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Cinque Terre, Italy

Travelling alone Part 1 - Hiking through the most beautiful national park on the coast of Italy.

sunny 26 °C
View Britain and Europe 2007 on Jaana M's travel map.

I fell in love with Italy in 2007 when Anja, my mom and I went to Rome and Venice. Since then I have always dreamed of exploring the rest of Italy and returning to Rome, so when it came to planning the Italy trip I decided to take a week off school and visit Cinque Terre, Pisa, Florence and Rome. By this time Kyle had had enough of traveling and decided to stay home. The idea of traveling alone was a little daunting at first and on the eleven hour train ride to Cinque Terre I definitely felt nervous, but I knew that I could do it and most of all I knew that I would love it.

A series of five sea-side towns below the Italian Riviera form the protected national park of Cinque Terre: Monteresso, Vernazza, Cornigilia, Manarola and Riomaggiore. Until 50 years ago these towns were only accessible by boat and were true fishing villages; now trains connect the towns to each other and to the rest of the world, but other than service vehicles, no cars are allowed. Thanks to Rick Steves the area has become a widely popular tourist and hiking destination, but the local people are working hard to maintain the authentic coastal atmosphere. Mountain paths run between each town and provide an excellent hiking experience as well as spectacular views.

I arrived in Vernazza on Saturday September 29th at 8pm with no reservation. The sky was dark by this time and it was raining a bit, but the little village was still fully alive; people hung on corners enjoying pizza and wine, dogs ran down the sloped, cobble stoned road to the harbour and waiters danced around romantically lit café tables. With the help of my Italian phrase book I began my search for an available room, and after the first few unsuccessful attempts I realized that I wasn’t the only one that was temporarily homeless: backpackers, with their luggage spread around them, were huddling over guide books, talking urgently into cell phones and looking quite distraught. I really started to worry about my situation when I heard a group of three saying that they needed to go to the next town to find rooms, but it was just my luck that the next person I asked knew of someone with an available room. An old lady led me up five narrow flights of stairs to what looked like a normal apartment, not just a room; there was a fully stocked kitchen, a living room complete with china cabinets, a couch and a dining table, a large bedroom and a private bathroom. She collected her laundry from outside the apartment window and then I began to negotiate the terms. She knew no English whatsoever, but with the help of the phrase book I determined that the price was 70EUR a night and with some determined negotiation I brought the price down to a more feasible price of 55EUR a night. She took my money, but no contact information and I never saw her again. That night I took a short walk through the town, enjoyed some pesto pizza while watching a Pug waddle around the pizzeria and sat by the dark harbour reflecting on how lucky I was to be wandering around Italy.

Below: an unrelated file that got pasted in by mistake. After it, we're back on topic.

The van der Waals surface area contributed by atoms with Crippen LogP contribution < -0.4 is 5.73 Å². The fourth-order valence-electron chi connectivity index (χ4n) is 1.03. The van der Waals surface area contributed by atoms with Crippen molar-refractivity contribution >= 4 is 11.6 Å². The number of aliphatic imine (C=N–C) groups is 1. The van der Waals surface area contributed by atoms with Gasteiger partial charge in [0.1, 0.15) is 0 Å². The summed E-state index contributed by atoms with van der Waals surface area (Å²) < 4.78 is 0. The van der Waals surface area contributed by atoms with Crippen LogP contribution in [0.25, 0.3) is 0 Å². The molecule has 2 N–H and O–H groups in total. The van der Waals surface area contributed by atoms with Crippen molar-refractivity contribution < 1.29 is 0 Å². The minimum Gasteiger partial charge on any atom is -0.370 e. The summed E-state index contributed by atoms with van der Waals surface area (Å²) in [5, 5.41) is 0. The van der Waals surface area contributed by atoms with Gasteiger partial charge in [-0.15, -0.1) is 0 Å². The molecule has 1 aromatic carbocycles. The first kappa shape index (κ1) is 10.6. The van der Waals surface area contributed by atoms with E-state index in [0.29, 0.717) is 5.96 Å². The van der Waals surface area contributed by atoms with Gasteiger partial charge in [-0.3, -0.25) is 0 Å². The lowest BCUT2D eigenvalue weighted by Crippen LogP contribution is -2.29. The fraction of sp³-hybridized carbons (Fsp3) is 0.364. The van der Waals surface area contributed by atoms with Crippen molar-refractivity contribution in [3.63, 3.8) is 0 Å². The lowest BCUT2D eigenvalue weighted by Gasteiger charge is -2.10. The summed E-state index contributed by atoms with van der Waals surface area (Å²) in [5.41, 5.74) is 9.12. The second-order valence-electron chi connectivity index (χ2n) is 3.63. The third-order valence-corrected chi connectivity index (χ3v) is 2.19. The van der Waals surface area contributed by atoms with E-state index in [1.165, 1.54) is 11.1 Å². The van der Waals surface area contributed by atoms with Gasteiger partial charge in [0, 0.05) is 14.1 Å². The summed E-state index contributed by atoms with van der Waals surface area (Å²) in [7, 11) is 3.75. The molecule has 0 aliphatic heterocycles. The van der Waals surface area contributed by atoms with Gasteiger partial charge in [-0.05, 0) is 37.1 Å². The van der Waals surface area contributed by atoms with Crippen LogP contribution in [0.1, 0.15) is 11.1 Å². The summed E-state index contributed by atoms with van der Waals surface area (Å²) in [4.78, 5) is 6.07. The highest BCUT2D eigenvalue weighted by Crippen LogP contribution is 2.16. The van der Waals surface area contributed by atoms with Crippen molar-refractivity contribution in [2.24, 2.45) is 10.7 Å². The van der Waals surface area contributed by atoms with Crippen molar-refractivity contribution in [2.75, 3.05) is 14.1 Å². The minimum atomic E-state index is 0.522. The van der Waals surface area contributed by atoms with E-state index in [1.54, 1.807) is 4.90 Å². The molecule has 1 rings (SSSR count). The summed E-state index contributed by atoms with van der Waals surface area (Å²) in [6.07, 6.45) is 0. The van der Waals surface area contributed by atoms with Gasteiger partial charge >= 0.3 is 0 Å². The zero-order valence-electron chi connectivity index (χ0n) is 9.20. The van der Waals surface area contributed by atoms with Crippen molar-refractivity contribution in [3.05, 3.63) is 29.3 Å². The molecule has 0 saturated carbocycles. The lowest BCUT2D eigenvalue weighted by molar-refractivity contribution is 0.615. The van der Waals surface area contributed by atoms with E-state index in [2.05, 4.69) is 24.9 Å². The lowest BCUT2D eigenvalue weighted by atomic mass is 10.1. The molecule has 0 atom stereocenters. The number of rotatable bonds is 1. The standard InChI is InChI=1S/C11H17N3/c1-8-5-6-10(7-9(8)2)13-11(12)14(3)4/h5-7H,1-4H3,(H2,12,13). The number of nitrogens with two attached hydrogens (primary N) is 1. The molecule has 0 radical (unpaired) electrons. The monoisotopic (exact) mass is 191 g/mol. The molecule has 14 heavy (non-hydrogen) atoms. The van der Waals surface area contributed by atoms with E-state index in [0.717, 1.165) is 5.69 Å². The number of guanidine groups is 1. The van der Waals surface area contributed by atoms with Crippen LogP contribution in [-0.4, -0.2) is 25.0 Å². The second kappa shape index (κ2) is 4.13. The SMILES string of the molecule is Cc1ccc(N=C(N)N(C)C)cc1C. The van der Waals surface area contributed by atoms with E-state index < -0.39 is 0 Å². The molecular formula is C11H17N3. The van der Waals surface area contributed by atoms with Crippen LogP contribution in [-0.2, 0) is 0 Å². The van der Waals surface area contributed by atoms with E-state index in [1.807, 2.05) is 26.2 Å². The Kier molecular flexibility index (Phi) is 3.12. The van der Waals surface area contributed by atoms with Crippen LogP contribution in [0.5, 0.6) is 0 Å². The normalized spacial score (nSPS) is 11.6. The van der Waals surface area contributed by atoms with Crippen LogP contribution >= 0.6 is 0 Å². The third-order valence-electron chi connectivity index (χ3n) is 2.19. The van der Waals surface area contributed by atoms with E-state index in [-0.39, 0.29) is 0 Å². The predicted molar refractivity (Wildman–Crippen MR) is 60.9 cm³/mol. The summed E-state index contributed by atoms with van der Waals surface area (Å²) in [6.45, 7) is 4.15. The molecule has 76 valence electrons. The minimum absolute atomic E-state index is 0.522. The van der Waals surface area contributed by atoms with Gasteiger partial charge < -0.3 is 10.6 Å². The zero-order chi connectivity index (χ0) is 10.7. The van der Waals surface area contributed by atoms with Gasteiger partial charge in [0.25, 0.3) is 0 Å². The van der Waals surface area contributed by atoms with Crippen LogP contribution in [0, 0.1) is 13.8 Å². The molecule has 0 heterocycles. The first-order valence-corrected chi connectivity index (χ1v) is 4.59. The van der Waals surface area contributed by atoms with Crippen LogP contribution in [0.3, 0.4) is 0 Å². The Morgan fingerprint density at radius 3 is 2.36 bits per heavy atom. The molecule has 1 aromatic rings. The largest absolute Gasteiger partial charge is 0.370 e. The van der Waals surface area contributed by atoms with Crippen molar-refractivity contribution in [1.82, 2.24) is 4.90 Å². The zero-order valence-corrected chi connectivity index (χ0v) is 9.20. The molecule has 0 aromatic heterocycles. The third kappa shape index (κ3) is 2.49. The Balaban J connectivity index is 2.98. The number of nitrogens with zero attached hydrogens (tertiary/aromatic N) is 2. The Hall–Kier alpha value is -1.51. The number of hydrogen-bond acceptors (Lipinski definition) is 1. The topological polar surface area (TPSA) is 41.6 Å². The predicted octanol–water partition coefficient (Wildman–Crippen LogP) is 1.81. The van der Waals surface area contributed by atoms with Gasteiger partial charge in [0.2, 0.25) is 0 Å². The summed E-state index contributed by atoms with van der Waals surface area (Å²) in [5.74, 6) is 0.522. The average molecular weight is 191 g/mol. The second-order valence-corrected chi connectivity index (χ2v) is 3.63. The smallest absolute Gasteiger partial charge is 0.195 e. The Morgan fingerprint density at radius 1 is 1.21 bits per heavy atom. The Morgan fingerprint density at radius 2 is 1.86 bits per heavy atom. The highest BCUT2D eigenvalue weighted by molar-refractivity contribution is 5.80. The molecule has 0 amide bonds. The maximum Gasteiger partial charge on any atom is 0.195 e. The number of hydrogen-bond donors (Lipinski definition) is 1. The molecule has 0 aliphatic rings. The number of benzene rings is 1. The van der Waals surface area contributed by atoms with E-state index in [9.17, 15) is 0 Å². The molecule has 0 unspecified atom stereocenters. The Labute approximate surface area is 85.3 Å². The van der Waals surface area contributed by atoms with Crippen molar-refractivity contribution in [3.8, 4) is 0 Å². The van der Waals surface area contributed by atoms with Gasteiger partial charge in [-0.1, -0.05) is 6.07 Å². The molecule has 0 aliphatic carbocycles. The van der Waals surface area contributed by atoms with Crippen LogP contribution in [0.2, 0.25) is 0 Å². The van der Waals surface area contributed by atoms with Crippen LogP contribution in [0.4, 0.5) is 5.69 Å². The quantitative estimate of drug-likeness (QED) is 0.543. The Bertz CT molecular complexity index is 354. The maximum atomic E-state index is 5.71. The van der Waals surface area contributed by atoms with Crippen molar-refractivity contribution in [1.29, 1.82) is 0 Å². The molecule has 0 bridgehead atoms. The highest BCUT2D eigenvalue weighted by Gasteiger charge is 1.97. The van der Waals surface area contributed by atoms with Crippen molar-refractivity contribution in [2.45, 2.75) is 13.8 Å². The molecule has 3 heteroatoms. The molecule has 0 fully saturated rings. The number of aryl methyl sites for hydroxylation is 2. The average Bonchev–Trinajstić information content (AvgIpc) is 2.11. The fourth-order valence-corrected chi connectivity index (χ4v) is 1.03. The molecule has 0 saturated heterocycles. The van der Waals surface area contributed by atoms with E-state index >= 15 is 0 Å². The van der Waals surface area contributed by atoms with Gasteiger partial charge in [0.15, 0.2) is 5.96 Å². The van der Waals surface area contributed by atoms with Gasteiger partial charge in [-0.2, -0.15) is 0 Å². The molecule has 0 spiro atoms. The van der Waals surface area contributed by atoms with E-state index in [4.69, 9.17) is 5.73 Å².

The next morning I got up early and after enjoying my splendid ocean view while seeing the sunrise, I took the five minute train to Monteresso, the town north of Vernazza. The town was still asleep when I arrived and the peaceful silence was broken only by the crashing waves, a pair of howling dogs and the lone chime of a church bell. Not a single tourist was in sight! I climbed to the top of the town, explored the grounds of a private stone villa and ascended a hill to the town cemetery. This cemetery was typical for the area, but I had never seen anything like it: the ‘graves’ consisted of a somber maze of rows and rows of engraved marble tombs, framed with flowers and other decorations. Accompanying the cemetery was a small church with a spectacular view of Monteresso and the mountainous coast. Back on the bottom of the hill I wandered through the now awakening town and ordered some breakfast. A short train ride brought me back to Vernazza and from there I started my day long hike through the mountains between the remaining three towns: Corniglia, Manarola and Riomaggiore.

The trail from Vernazza to Corniglia was supposed to be a 1.5 hour hike and began in a backstreet, led me up through the town and then started winding along the side of the mountain. Never before had I experienced anything like it. The mountain hike in Appenzell was impressive, but this was absolutely breathtaking. Gnarly cacti lined the hill side, interrupted by olive groves, thin trees and stubborn flowers. Below me the ocean sparkled in the deepest blue and I could feel the hot sun shining on me from the clear sky. A strong, but pleasant smell invaded the path, presumably from the ocean and the surrounding plants and flowers. To me it was, curiously enough, like breathing in a flowery fresh cream soda scented air.